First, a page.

However, if they are not then the replacements will be the "upgraded" version, which is about £130 for the pair

    £3000 is a lot when you consider it is JUST the fuel pump
    The main issue is where it is located in the engine
    Normally they are quite easy to get to

    The final alternative is to make arrangements to dispose of the car as trade-in, most dealerships will do this
    However, taking £3000 off a car worth probably less than £5000 does not make financial sense
    Different if the car was worth less than £3000, I'd just say "scrap" and forget the repair

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    Thanks for the input folks, it's much appreciated.

    Regards the pump - it's being replaced so I'll have to assume it is shot but following the advice you've all given I shall not be leaving the dealership without it

    It is a crazy price for a part (let alone where it must be for the labour charge it incurs), I know teams of designers toiled for months on it's design, special robots milled the parts to infinitesimally fine tollerances and finally the small volume manufactured bringing it's value up still further - but christ on a bike it's just a blinking pump, if it's going to break why didn't they just make it cheap and in a reasonable place to change it!

    I would have told them to scrap it if I hadn't asked them to start work on the SCV's and the fuel pump failure was diagnosed when they got to it - which is fair enough, as you cant see the play on the shaft before you get to it (i think??).

    Looks like me and my Signum will be together for a while longer as there is no way i can aford to part with it now (keeps fingers crossed for protection from future money pit problems of DMF. turbo and clutch failures)

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    Quote Originally Posted by m8internet View Post
    "the cambelt kit is NOT required so check the invoice"
    That is very interesting as I know they are charging me for the kit at £271 on top.

    Any suggestions on how I should go about disputing it? I can see myself saying it's not required and them looking at me like i have 3 heads and responding in their best "we are the main dealer how can you question us" tone

    My next car will not be a Vauxhall

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    Regular Member mattv6diesel's Avatar
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    just advised belt cause it needs to removed

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    Regular Member cerbrious's Avatar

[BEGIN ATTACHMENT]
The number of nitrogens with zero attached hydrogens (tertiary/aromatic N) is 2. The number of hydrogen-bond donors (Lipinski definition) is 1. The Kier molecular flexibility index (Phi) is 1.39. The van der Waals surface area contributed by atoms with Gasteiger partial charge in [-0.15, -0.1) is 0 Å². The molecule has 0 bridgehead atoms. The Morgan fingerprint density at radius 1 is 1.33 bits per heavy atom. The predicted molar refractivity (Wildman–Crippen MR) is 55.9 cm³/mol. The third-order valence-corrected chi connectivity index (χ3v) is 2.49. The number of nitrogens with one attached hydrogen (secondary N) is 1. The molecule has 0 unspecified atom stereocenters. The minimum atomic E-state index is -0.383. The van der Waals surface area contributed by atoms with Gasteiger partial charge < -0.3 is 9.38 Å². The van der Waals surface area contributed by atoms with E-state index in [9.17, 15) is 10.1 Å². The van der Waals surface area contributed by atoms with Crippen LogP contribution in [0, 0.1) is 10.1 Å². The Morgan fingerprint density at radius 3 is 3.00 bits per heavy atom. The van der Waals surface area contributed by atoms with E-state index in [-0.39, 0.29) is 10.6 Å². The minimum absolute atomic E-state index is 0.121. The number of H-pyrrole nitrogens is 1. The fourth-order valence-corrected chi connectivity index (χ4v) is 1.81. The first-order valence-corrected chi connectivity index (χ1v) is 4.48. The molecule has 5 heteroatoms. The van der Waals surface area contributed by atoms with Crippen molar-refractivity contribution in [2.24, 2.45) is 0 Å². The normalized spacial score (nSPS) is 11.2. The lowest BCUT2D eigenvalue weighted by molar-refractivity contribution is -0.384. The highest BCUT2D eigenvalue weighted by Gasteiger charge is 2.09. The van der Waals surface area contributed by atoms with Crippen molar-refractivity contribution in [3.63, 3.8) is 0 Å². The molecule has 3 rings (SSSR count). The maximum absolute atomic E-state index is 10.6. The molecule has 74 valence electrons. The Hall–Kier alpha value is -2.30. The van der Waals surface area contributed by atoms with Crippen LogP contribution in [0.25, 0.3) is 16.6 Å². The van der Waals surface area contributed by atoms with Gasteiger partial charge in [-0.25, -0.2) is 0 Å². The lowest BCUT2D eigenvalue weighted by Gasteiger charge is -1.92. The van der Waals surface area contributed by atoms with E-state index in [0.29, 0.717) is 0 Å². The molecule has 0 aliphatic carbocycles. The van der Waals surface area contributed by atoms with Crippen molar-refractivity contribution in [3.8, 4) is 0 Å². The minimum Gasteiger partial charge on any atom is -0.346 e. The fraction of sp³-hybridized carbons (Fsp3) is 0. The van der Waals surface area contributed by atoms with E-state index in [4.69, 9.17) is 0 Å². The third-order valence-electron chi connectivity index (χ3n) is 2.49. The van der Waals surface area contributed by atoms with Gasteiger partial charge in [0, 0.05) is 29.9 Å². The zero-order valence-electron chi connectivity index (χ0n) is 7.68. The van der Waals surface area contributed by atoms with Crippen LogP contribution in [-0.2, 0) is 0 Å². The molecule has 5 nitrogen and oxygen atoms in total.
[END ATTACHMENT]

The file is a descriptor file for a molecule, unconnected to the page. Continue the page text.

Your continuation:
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    tell them you only want the belt fitting if they fit a kit and try to chatge you for it tell them its unauthorised repairs done off there own back and your not paying it.
    plus tell them if they want to recover "their" property (rest of the kit) they will have to hire you an equivelent car for the duration lol

  10. #10
    Regular Member m8internet's Avatar
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    As I mentioned above, parts liable to wear and tear are recommended for replacement
    The cambelt is one such component
    However, the tensioner and two rollers would not be

    Has the cambelt been changed before, and what mileage is the engine on?
    The interval is 100K miles / 10 years
    If the cambelt was due within 30K miles / 2 years then I would leave it

    Equally, if it was a warranty claim only the cambelt would be paid for by Sureguard, they would not pay for the cambelt kit
    I had the same occur on a water pump failure on my Vectra B, just after a cambelt change (including both rollers)
    The dealership agreed a cambelt kit was not neccesary after I asked what they work they planned

    Ironically, the engine on this car is not a Vauxhall, it's an Isuzu, and that is one reason I chose it
    My Vectra B was a 2.0 (X20XEV) and after 70K miles developed an intermittent fault that was never resolved
    A few other relatives have had VX Ecotec engines, they are woefully unreliable
    The disadvantage with Isuzu engines (as with any diesel) is they are expensive to repair
    However, once the car is out of warranty you can save several hundred pounds by finding a local diesel specialist; book the car in for two services, one for the Vauxhall bits, and then your diesel specialist for the engine